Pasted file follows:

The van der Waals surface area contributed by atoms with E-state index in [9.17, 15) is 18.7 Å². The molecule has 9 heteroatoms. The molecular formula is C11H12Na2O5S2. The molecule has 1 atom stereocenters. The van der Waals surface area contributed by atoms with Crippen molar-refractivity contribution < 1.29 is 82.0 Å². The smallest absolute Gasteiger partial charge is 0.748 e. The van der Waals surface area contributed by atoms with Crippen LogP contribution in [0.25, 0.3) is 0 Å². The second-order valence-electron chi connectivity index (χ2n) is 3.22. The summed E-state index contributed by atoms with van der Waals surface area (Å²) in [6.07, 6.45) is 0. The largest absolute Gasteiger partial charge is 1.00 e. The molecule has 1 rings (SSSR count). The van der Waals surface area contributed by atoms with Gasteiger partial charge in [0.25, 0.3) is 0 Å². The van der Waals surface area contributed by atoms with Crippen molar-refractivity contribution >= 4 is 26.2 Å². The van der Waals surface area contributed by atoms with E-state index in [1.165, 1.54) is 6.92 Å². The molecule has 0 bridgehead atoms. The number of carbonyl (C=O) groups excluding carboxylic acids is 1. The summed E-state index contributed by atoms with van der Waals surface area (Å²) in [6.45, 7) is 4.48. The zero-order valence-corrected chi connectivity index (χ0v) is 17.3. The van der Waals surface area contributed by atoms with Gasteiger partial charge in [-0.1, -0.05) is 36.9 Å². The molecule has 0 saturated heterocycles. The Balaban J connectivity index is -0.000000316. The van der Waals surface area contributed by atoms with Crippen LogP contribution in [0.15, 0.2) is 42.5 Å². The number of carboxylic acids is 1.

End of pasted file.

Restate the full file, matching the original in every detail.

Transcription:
The van der Waals surface area contributed by atoms with E-state index in [9.17, 15) is 18.7 Å². The molecule has 9 heteroatoms. The molecular formula is C11H12Na2O5S2. The molecule has 1 atom stereocenters. The van der Waals surface area contributed by atoms with Crippen molar-refractivity contribution < 1.29 is 82.0 Å². The smallest absolute Gasteiger partial charge is 0.748 e. The van der Waals surface area contributed by atoms with Crippen LogP contribution in [0.25, 0.3) is 0 Å². The second-order valence-electron chi connectivity index (χ2n) is 3.22. The summed E-state index contributed by atoms with van der Waals surface area (Å²) in [6.07, 6.45) is 0. The largest absolute Gasteiger partial charge is 1.00 e. The molecule has 1 rings (SSSR count). The van der Waals surface area contributed by atoms with Gasteiger partial charge in [0.25, 0.3) is 0 Å². The van der Waals surface area contributed by atoms with Crippen molar-refractivity contribution >= 4 is 26.2 Å². The van der Waals surface area contributed by atoms with E-state index in [1.165, 1.54) is 6.92 Å². The molecule has 0 bridgehead atoms. The number of carbonyl (C=O) groups excluding carboxylic acids is 1. The summed E-state index contributed by atoms with van der Waals surface area (Å²) in [6.45, 7) is 4.48. The zero-order valence-corrected chi connectivity index (χ0v) is 17.3. The van der Waals surface area contributed by atoms with Gasteiger partial charge in [-0.1, -0.05) is 36.9 Å². The molecule has 0 saturated heterocycles. The Balaban J connectivity index is -0.000000316. The van der Waals surface area contributed by atoms with Crippen LogP contribution in [0.15, 0.2) is 42.5 Å². The number of carboxylic acids is 1.